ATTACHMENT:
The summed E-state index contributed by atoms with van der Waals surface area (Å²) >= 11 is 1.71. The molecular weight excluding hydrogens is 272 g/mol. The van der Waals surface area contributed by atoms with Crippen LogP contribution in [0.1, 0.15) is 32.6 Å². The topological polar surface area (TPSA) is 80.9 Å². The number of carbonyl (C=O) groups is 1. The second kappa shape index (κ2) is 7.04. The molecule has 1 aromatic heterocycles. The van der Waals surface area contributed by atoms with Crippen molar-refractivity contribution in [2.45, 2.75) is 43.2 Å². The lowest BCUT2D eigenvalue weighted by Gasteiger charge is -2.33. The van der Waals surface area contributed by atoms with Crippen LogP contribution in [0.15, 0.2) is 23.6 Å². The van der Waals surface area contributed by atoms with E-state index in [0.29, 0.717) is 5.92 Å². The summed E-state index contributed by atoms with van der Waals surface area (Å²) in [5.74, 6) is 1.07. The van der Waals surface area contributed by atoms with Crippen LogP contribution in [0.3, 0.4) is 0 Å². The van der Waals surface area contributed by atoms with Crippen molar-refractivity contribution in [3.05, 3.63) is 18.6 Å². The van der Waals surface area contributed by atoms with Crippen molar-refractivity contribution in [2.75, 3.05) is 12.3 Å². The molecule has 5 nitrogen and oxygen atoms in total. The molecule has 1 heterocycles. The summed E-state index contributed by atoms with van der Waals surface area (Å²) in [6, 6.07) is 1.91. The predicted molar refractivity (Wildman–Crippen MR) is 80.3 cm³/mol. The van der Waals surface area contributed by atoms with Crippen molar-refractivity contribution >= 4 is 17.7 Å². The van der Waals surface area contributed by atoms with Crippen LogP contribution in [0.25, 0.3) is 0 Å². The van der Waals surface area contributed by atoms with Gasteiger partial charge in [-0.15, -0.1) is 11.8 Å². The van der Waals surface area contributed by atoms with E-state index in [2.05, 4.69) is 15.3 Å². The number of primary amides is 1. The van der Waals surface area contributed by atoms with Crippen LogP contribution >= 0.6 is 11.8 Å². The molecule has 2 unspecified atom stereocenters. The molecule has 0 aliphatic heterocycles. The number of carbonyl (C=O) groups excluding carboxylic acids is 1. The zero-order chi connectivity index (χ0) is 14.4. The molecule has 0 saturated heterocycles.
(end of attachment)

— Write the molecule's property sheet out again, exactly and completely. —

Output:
The summed E-state index contributed by atoms with van der Waals surface area (Å²) >= 11 is 1.71. The molecular weight excluding hydrogens is 272 g/mol. The van der Waals surface area contributed by atoms with Crippen LogP contribution in [0.1, 0.15) is 32.6 Å². The topological polar surface area (TPSA) is 80.9 Å². The number of carbonyl (C=O) groups is 1. The second kappa shape index (κ2) is 7.04. The molecule has 1 aromatic heterocycles. The van der Waals surface area contributed by atoms with Crippen molar-refractivity contribution in [2.45, 2.75) is 43.2 Å². The lowest BCUT2D eigenvalue weighted by Gasteiger charge is -2.33. The van der Waals surface area contributed by atoms with Crippen LogP contribution in [0.15, 0.2) is 23.6 Å². The van der Waals surface area contributed by atoms with E-state index in [0.29, 0.717) is 5.92 Å². The summed E-state index contributed by atoms with van der Waals surface area (Å²) in [5.74, 6) is 1.07. The van der Waals surface area contributed by atoms with Crippen LogP contribution in [0.3, 0.4) is 0 Å². The van der Waals surface area contributed by atoms with Crippen molar-refractivity contribution in [3.05, 3.63) is 18.6 Å². The van der Waals surface area contributed by atoms with Crippen molar-refractivity contribution in [2.75, 3.05) is 12.3 Å². The molecule has 5 nitrogen and oxygen atoms in total. The molecule has 1 heterocycles. The summed E-state index contributed by atoms with van der Waals surface area (Å²) in [6, 6.07) is 1.91. The predicted molar refractivity (Wildman–Crippen MR) is 80.3 cm³/mol. The van der Waals surface area contributed by atoms with Crippen molar-refractivity contribution >= 4 is 17.7 Å². The van der Waals surface area contributed by atoms with Crippen LogP contribution in [0.25, 0.3) is 0 Å². The van der Waals surface area contributed by atoms with Gasteiger partial charge in [-0.15, -0.1) is 11.8 Å². The van der Waals surface area contributed by atoms with E-state index in [2.05, 4.69) is 15.3 Å². The number of primary amides is 1. The van der Waals surface area contributed by atoms with Crippen LogP contribution >= 0.6 is 11.8 Å². The molecule has 2 unspecified atom stereocenters. The molecule has 0 aliphatic heterocycles. The number of carbonyl (C=O) groups excluding carboxylic acids is 1. The zero-order chi connectivity index (χ0) is 14.4. The molecule has 0 saturated heterocycles.